Hmmm... the most common situation where synchronizedMap() might be useful is if you basically want a read-only HashMap. (That is, you presumeably have to initialize it with values somehow, which requires put(), but after that, no further changes.) But in this case, you can just use unmodifiableMap() to create a read-only map - and assuming the underlying Map is a HashMap or TreeMap, no further synchronization is necessary. So synchronizedMap() is really only useful if the Map is modifiable - but if it's structurally modified, that's when you may still need additional sync. So for those cases where you may need to change the value in a mapping, but never remove or add keys, it might be useful to have a Collections.structurallyUnmodifiableMap() to enforce the requirement that no structural modifications be performed. This would combine nicely with synchronizedMap() to create an object that you could safely pass around to other code without worrying about whether the code synchronized correctly. Unfortunately, that's not one of the utility methods provided. Guess I can always code it myself though if the need ever arises.
 
Dave Knipp
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Hi Jim and Phil,
So to make a HashMap thread safe without using Collections.synchronizedMap() you would need to do the following:
A) Synchronize all structural modification (adding, deleting)
B) Synchronize when iterating through the collections contents
Therefore synchronization would not be necessary on a get(key) because all modification would lock the map and the read would have to wait until that update, add, or delete was finished. Would you both agree?
Dave
 
Philippe Maquet
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Simple, clear and useful explanations as always from Jim ...
Thanks,
Phil.
[ November 12, 2003: Message edited by: Philippe Maquet ]
 
Philippe Maquet
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Hi Dave,
So to make a HashMap thread safe without using Collections.synchronizedMap() you would need to do the following:
A) Synchronize all structural modification (adding, deleting)
B) Synchronize when iterating through the collections contents
Therefore synchronization would not be necessary on a get(key) because all modification would lock the map and the read would have to wait until that update, add, or delete was finished. Would you both agree?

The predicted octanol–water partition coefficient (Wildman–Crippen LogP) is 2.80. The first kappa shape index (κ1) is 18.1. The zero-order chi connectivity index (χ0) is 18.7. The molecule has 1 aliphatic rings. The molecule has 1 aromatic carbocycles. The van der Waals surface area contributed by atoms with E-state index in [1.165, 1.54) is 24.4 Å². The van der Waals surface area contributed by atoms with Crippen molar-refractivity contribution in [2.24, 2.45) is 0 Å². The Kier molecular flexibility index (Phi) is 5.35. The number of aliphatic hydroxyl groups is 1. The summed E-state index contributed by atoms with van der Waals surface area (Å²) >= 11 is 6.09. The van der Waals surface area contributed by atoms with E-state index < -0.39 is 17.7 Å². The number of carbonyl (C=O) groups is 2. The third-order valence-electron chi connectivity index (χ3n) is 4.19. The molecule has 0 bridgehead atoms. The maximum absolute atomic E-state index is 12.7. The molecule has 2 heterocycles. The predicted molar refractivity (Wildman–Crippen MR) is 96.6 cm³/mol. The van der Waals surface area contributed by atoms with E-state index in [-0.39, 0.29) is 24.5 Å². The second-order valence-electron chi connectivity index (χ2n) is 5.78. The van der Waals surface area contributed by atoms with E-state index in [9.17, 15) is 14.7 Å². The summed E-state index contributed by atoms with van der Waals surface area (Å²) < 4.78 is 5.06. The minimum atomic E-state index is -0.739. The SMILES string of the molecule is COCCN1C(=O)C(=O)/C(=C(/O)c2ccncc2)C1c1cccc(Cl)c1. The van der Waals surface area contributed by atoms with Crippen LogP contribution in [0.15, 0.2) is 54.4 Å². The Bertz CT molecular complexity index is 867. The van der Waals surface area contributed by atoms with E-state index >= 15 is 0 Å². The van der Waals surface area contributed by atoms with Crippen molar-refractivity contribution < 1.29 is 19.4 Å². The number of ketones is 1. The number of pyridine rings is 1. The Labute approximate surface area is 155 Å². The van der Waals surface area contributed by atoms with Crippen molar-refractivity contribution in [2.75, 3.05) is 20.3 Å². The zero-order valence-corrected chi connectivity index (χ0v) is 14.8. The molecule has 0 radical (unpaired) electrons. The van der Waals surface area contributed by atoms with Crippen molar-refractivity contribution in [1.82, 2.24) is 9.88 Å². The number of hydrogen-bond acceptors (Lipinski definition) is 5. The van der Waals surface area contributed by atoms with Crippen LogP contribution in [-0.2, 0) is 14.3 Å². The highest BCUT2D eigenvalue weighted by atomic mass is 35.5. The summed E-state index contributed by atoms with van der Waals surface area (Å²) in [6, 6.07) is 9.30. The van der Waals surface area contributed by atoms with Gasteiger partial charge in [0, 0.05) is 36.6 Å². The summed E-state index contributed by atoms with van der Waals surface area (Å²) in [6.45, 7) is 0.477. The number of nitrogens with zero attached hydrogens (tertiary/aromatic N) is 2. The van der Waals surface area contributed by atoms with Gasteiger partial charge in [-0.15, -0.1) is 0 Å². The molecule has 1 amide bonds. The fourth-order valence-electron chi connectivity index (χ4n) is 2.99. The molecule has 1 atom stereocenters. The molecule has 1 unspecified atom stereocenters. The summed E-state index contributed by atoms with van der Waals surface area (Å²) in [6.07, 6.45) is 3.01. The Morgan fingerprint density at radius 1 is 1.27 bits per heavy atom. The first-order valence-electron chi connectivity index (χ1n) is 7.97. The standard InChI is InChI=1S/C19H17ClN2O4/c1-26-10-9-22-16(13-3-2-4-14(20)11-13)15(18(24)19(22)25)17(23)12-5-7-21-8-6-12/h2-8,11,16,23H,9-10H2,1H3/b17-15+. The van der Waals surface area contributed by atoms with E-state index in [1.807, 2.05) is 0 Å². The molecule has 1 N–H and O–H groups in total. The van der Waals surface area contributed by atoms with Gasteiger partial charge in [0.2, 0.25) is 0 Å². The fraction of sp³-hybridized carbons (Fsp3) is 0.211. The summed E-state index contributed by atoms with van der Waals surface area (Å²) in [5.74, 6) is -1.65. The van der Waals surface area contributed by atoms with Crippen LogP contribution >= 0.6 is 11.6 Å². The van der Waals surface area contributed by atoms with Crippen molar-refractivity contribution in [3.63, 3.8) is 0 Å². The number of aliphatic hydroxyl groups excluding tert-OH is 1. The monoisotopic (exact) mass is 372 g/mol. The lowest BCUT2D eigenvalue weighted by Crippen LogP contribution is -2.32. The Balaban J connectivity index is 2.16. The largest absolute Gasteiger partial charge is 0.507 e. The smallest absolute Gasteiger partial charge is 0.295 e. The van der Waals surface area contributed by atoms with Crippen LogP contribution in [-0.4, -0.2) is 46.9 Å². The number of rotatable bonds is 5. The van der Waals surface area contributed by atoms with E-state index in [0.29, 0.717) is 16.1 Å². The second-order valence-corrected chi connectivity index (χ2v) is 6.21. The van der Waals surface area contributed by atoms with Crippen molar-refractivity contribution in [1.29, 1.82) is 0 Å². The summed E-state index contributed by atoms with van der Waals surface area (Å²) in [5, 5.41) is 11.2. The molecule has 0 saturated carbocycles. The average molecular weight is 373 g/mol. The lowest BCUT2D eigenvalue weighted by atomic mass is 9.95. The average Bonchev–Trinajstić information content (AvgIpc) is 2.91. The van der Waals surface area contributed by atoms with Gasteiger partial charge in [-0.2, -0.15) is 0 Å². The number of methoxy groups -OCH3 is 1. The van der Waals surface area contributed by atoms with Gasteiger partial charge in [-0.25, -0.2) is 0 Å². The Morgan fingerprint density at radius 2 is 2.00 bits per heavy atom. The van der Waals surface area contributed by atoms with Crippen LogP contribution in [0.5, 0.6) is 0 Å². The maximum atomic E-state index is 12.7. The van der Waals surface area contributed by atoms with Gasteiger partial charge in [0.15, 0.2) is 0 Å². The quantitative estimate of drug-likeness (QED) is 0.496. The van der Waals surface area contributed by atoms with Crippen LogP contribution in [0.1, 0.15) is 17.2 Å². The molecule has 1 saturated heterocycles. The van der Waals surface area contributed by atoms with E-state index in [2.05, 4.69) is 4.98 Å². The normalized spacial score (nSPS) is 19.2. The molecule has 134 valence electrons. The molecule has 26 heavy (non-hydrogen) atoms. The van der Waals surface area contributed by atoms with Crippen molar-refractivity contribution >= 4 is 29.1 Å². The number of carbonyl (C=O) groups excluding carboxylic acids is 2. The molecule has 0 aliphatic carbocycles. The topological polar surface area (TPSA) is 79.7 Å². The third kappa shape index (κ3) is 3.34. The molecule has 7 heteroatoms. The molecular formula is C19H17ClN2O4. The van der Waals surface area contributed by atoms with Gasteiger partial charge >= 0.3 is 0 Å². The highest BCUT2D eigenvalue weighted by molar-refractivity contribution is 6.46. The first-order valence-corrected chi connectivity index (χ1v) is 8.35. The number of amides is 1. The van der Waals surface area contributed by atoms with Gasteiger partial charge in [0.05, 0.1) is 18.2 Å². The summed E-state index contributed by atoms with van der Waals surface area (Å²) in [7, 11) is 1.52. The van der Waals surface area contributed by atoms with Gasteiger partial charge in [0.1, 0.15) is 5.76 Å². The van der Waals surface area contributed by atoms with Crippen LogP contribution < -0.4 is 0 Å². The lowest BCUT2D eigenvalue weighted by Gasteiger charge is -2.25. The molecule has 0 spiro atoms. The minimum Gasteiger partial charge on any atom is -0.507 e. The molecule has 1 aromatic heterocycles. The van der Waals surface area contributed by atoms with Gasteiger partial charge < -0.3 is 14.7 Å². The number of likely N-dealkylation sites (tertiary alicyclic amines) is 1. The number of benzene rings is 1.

Well, I won't reply for Jim, but I don't agree.
You should synchronize on the HashMap (or on any other monitor BTW) for any access to the map. But practically, it doesn't make much difference : if your HashMap is used to store locks, writes to the HashMap will typically be done in the same methods as reads from it, in such a way that the whole method (or 90% of it) will consist in a synchronized block on the given HashMap.
Synchronizing writes only doesn't make any sense (and if Jim had to disagree with this, let's say that I'd disagree with Jim - quite rare but still possible ).
Best,
Phil.
[ November 12, 2003: Message edited by: Philippe Maquet ]
 
Dave Knipp
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Phil,
The way i was looking at it is that if you lock on structural modifications then when you do a read, that read would have to wait until the update/delete/add lock was released, correct? As long as one thread has locked the map no other access could occur until that thread released its lock. Maybe im wrong here, but thats how i would understand it. This would reduce the overhead on synchronizing on every read (since thats what you do the most with this database).
So the question is, if one thread has a lock on myMap via a synchronized block or a synchronized method like the following:

Can another thread still access that map via a get(key)??? Or does the thread attempting to access the map have to wait until the lock is released by the thread that is in the sync block?
I would go with the latter, but maybe im wrong. Correct me if i am
Dave
 
Philippe Maquet
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Hi Dave,
Can another thread still access that map via a get(key)???

Unfortunately yes.
Or does the thread attempting to access the map have to wait until the lock is released by the thread that is in the sync block?

Unfortunately no.
but maybe im wrong

I think you are. And the "I think" is just a politically correct way of speaking.
Best,
Phil.
 
Jim Yingst
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[Phil]: and if Jim had to disagree with this
Well I try to disagree with Phil whenever I can, just on general principle. But I can't in this case.
[Dave]: The way i was looking at it is that if you lock on structural modifications then when you do a read, that read would have to wait until the update/delete/add lock was released, correct?
No. When you enter a synchronized method or block, the only threads that are blocked are those executing code which is also synchronized, using the same monitor. Unsynchonized code can completely ignore the effects of your sync lock. So you generally need all the code which can access mutable data to be synchronized.
 
Dave Knipp
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Phil & Jim,
Ok, that makes sense, that each thread would have to have to monitor the state of the object which is locked, which then forces it to wait if another thread is in another synchronized block. So if i synchronize on the map everywhere things should work as excepted.
Thanks for your help!
Dave
p.s. Phil you are so politically correct
 
Dave Knipp